(A) The relative mRNA expressions of PI3K, Akt, mTOR, FoxO1, MuRF1, MSTN and ACVR2 were detected by qRT-PCR and included different groups: control group, LY294002 group and LY294002 +pEGFP-duFST group. Duck β-actin and GAPDH were used as the internal controls; the data were analysed by ANOVA and Tukey's test. The label ‘*’ indicate a significant difference (P<0.05), and ‘**’ indicate a significant difference (P<0.01). The results are presented as the mean±S.E.M. (n=3). (B, C) The expression of Akt, phospho-Akt (Thr308) (p-Akt), mTOR, phospho-mTOR(serine 2448) (p-mTOR), S6K, phospho-S6K (Ser417) (p-S6K), FoxO1, phosphor-FoxO1 (Ser256) (p-FoxO1) proteins were detected by Western blot and included different groups: control group, LY294002 group and LY294002 +pEGFP-duFST group. Tubulin was used as the internal group. Each treatment and each sample were repeated in triplicate. The expression of eight proteins were normalized to the equal a value of 1 in control,*represents a significant difference (P<0.05).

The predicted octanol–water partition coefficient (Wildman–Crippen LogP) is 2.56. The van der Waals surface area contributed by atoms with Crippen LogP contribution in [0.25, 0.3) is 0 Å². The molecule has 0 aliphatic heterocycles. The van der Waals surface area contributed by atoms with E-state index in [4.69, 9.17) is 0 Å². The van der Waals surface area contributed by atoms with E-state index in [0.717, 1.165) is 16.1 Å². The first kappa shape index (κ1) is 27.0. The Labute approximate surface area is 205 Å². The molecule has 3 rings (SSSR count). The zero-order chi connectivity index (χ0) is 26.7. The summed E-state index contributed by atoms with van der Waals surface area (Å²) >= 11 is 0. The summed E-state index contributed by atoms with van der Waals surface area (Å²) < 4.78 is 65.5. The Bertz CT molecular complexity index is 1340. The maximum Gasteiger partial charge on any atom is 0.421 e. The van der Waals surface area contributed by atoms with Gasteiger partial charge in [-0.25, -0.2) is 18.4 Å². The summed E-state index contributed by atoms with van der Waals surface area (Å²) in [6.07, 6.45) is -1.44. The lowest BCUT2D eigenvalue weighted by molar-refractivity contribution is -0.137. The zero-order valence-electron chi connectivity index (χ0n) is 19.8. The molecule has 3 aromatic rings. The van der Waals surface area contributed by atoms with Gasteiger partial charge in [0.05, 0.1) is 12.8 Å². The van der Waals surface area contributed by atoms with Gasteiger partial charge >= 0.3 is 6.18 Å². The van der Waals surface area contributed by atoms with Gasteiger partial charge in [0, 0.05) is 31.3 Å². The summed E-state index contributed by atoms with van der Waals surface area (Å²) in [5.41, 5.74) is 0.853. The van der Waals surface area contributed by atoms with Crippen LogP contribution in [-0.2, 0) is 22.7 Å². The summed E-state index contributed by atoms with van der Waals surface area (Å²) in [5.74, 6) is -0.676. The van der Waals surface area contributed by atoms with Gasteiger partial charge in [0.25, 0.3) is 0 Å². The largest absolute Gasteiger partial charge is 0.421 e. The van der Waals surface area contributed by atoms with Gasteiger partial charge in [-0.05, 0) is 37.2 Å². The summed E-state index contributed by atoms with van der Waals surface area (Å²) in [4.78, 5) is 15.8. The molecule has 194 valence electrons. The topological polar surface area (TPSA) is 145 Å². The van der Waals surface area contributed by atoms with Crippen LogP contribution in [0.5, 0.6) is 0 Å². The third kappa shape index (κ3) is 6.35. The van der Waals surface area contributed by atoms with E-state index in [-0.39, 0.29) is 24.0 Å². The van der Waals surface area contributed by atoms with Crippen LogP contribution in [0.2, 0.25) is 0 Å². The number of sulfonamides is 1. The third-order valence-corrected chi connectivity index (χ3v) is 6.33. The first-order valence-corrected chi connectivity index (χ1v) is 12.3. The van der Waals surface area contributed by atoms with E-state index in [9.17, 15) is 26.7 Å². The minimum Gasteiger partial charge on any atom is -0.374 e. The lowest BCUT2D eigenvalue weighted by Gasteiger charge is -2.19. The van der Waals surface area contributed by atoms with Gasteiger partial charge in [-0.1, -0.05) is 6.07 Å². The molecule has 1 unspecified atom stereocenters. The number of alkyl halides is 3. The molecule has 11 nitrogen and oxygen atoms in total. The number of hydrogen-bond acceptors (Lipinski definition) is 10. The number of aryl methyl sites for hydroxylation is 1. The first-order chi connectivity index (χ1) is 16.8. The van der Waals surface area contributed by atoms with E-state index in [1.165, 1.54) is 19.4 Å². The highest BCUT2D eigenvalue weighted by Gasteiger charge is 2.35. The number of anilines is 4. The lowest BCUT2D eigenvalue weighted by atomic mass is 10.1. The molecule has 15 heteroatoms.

We also found that the protein expression of phospho-Akt (Thr308), mTOR, phospho-S6K (Ser417) were down-regulated, FoxO1 and phospho-FoxO1(Ser256) (P<0.05) was up-regulated after adding LY294002 to the medium. However, when we transfected FST in the LY294002-treated cells, the protein expression of phospho-Akt (Thr308) (P<0.05), phospho-mTOR (serine 2448) (P<0.05), mTOR (P<0.05) and phospho-S6K (Ser417) (P<0.05) were significantly up-regulated significantly, the phospho-FoxO1(Ser256) was down-regulated (Figures 4B and 4C).